EXCLUSIVE: Kick It Out braced for potential funding cuts next year

EXCLUSIVE: Kick It Out braced for potential funding cuts next year with anti-discriminatory charity’s £1million budget not guaranteed despite a rise in reports of racist abuse during coronavirus pandemic

  • Kick It Out braced for possible funding cuts next year despite increase in abuse
  • The anti-discrimination charity’s £1million budget is not guaranteed for 2021-22
  • This is despite the fact that there has been a 53 per cent increase in racial abuse 
  • Kick It Out have been jointly funded by Premier League, FA and PFA since 1997 

Kick It Out are braced for possible funding cuts next year despite a rise in reports of racist abuse during the Covid-19 pandemic.

Sportsmail has learned that the anti-discriminatory charity’s modest budget of £1million has not been guaranteed for the 2021-22 season, leading to fears it will suffer similar cuts to those experienced by other grassroots organisations during the financial crisis.

Kick It Out have been jointly funded by the Premier League, the FA and the PFA since 1997, with each contributing around £250,000, topped up by other grants in the current three-year agreement, but they are now operating in a more competitive environment.

Kick It Out are braced for potential funding cuts to their annual budget for 2021-22 season

The Premier League launched their own anti-discrimination initiative last year — No Room for Racism — and the cost of the two-week campaign that concludes this weekend is understood to be similar to Kick It Out’s annual budget.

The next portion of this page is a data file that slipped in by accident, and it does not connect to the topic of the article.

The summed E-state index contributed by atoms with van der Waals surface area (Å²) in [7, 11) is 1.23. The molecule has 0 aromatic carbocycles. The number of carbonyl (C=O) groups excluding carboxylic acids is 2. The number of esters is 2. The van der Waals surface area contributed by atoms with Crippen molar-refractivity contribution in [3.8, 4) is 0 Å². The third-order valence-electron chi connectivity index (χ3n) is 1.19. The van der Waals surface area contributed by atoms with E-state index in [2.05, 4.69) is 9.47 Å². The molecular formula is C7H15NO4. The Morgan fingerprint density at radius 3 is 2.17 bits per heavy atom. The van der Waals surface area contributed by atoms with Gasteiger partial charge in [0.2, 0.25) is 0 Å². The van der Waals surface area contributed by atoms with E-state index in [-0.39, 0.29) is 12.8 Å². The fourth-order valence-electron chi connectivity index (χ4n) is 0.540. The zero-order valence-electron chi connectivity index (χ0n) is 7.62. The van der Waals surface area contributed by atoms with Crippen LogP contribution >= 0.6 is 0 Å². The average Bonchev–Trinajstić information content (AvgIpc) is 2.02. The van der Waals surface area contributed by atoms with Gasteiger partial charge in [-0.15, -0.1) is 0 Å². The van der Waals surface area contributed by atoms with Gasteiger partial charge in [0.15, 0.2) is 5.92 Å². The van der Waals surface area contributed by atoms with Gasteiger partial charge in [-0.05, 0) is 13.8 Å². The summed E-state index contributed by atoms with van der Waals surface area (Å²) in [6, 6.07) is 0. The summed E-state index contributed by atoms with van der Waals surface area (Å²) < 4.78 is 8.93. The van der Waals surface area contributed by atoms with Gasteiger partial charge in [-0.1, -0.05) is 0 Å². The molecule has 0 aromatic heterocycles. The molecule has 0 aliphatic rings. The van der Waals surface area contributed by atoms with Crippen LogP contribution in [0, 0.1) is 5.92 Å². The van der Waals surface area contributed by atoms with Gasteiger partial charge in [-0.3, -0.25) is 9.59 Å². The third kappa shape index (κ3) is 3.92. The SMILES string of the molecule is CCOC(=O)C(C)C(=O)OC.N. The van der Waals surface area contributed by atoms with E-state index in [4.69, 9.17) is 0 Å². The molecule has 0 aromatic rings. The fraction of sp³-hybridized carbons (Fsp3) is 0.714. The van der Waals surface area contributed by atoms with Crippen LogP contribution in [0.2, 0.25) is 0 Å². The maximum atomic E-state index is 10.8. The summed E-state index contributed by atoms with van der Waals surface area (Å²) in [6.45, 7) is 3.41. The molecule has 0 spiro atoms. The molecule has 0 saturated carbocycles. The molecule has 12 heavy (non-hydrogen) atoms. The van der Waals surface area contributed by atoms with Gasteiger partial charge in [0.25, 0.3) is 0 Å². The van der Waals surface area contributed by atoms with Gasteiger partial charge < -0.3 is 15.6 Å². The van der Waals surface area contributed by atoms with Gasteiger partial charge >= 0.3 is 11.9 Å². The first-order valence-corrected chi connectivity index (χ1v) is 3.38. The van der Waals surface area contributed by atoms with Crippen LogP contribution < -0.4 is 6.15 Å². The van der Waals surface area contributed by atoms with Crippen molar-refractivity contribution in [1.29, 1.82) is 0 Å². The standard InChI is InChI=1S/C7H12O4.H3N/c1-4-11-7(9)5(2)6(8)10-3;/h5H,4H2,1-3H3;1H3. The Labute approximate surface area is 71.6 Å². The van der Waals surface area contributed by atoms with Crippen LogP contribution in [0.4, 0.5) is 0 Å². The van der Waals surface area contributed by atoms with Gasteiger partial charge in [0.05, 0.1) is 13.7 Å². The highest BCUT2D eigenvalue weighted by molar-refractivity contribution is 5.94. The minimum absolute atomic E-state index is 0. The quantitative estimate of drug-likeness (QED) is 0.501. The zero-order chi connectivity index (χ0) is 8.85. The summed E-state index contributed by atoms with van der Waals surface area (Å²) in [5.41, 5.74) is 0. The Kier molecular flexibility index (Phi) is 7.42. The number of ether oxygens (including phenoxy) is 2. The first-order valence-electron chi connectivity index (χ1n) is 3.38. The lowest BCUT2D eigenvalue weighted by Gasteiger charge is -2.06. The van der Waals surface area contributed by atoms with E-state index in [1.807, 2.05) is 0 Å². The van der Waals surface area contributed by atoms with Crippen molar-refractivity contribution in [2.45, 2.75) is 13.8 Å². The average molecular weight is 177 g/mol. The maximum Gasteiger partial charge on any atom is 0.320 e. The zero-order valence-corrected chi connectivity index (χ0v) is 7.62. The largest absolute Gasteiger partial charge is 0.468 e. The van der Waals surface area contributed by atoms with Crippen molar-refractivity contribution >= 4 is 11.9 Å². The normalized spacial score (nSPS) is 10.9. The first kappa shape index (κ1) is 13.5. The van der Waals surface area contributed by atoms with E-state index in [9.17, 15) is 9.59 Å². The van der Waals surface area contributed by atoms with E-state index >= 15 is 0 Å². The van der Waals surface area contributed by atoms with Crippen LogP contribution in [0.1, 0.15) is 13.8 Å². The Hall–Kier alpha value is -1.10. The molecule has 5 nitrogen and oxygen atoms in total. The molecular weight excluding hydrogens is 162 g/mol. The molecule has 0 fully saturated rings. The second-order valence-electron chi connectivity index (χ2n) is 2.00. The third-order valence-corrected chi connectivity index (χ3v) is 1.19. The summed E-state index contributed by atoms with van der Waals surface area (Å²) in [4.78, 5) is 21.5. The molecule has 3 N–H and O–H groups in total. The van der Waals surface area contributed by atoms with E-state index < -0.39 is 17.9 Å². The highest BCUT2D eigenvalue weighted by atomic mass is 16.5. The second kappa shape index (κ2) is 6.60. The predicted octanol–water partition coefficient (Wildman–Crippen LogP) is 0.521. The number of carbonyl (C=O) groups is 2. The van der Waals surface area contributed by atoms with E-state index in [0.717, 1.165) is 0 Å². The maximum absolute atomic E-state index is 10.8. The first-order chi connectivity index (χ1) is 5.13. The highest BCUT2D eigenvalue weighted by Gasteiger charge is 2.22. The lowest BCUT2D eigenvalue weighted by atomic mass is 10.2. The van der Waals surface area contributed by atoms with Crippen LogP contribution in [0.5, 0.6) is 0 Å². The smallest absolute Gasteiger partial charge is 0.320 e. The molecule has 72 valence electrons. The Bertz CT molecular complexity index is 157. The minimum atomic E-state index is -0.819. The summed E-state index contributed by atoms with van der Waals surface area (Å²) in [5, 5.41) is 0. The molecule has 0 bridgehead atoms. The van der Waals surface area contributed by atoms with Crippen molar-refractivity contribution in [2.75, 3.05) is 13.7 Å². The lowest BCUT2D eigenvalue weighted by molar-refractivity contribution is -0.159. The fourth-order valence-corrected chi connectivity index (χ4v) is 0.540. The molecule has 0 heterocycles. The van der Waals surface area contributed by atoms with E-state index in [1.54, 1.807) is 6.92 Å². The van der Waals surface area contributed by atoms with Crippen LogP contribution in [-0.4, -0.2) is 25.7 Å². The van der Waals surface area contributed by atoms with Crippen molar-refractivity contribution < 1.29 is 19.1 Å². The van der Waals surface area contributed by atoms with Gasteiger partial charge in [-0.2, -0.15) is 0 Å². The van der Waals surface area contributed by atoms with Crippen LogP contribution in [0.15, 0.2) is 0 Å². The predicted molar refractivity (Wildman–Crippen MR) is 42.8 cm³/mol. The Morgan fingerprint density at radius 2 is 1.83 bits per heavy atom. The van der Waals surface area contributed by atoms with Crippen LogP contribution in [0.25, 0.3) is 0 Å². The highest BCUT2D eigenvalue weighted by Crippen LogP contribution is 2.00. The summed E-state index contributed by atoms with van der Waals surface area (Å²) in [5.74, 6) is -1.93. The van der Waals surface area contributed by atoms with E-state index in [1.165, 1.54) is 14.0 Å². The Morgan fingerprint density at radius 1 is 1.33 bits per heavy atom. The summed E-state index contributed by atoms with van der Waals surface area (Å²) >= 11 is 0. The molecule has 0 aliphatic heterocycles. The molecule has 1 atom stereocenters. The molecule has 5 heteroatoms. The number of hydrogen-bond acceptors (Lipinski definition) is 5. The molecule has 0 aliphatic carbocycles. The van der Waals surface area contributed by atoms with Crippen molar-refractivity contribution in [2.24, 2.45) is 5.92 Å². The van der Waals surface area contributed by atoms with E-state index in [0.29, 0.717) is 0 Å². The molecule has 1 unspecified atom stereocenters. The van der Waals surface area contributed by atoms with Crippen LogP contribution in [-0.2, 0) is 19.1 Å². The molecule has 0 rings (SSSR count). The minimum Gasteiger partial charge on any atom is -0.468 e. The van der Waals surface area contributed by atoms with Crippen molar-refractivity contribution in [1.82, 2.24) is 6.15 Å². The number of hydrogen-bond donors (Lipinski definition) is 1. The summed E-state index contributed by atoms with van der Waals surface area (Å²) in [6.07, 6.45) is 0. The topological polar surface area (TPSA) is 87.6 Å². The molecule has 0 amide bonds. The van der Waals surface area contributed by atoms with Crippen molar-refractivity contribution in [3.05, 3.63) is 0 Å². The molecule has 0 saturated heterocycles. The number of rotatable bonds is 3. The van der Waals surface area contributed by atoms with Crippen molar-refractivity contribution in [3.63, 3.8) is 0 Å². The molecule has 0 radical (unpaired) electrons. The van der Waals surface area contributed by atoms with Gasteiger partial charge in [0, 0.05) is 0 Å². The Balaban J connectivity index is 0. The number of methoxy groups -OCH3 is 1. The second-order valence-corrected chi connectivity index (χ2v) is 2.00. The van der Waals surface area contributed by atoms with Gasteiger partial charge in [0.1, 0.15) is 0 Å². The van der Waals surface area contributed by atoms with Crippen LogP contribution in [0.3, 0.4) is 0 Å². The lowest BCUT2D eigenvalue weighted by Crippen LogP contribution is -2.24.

The FA have pledged to ring-fence their diversity and inclusion budget despite projected losses of £300m due to the pandemic, but Kick It Out have not received similar assurances from elsewhere.

Funding negotiations for the 2020-21 season are expected to take place early next year, when Kick It Out’s budget will be confirmed.

Kick It Out are confident of delivering the majority of their programmes as they have built up cash reserves under the leadership of chief executive Roisin Wood, who left the organisation after nine years last week.

New executive chairman Sanjay Bhandari is also comfortable operating on a rolling annual basis, on the grounds that Kick It Out’s funding should be more closely linked to the programmes they deliver. However, others at the organisation are more worried about the impact of cuts.

 The Premier League launched an anti-discrimination initiative last year — No Room for Racism

This increased concern follows the publication of Kick It Out’s annual report last month which revealed a 42 per cent increase in reports of discrimination in the professional game from the previous year, with a 53 per cent increase in racial abuse.

In addition, a study from data science company Signify commissioned by the PFA and published on Thursday, showed that 40 per cent of black players in English football suffered discriminatory abuse on social media during the six weeks of Project Restart.

Half of the explicitly racist messages were directed at only three players: Raheem Sterling, Wilfried Zaha and Adebayo Akinfenwa.

Kick It Out plan to use the study to increase pressure on the Government to introduce legislation, making it easier to prosecute those guilty of posting racist abuse online.

Plans to introduce the ‘Online Harms Bill’ have long been in the offing, but were delayed due to the legislative backlog caused by the pandemic.  

The cuts to the £1m budget comes despite a 53 per cent rise in racial abuse in the last year




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